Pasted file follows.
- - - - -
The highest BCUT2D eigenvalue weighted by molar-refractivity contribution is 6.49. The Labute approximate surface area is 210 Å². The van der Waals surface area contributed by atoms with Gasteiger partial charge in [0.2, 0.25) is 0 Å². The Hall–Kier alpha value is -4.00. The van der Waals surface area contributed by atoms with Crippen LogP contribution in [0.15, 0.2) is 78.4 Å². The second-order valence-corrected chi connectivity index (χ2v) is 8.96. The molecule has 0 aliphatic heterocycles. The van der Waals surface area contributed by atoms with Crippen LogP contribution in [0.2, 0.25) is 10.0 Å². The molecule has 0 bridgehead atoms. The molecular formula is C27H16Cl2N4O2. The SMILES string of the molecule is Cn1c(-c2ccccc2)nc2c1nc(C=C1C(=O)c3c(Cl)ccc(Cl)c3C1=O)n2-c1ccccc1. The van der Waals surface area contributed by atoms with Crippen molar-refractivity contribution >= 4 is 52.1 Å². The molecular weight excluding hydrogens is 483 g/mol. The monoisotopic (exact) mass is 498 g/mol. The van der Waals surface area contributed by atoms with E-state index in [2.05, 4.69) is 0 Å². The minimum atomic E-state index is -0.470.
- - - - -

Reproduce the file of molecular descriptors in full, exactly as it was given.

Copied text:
The highest BCUT2D eigenvalue weighted by molar-refractivity contribution is 6.49. The Labute approximate surface area is 210 Å². The van der Waals surface area contributed by atoms with Gasteiger partial charge in [0.2, 0.25) is 0 Å². The Hall–Kier alpha value is -4.00. The van der Waals surface area contributed by atoms with Crippen LogP contribution in [0.15, 0.2) is 78.4 Å². The second-order valence-corrected chi connectivity index (χ2v) is 8.96. The molecule has 0 aliphatic heterocycles. The van der Waals surface area contributed by atoms with Crippen LogP contribution in [0.2, 0.25) is 10.0 Å². The molecule has 0 bridgehead atoms. The molecular formula is C27H16Cl2N4O2. The SMILES string of the molecule is Cn1c(-c2ccccc2)nc2c1nc(C=C1C(=O)c3c(Cl)ccc(Cl)c3C1=O)n2-c1ccccc1. The van der Waals surface area contributed by atoms with Crippen molar-refractivity contribution >= 4 is 52.1 Å². The molecular weight excluding hydrogens is 483 g/mol. The monoisotopic (exact) mass is 498 g/mol. The van der Waals surface area contributed by atoms with E-state index in [2.05, 4.69) is 0 Å². The minimum atomic E-state index is -0.470.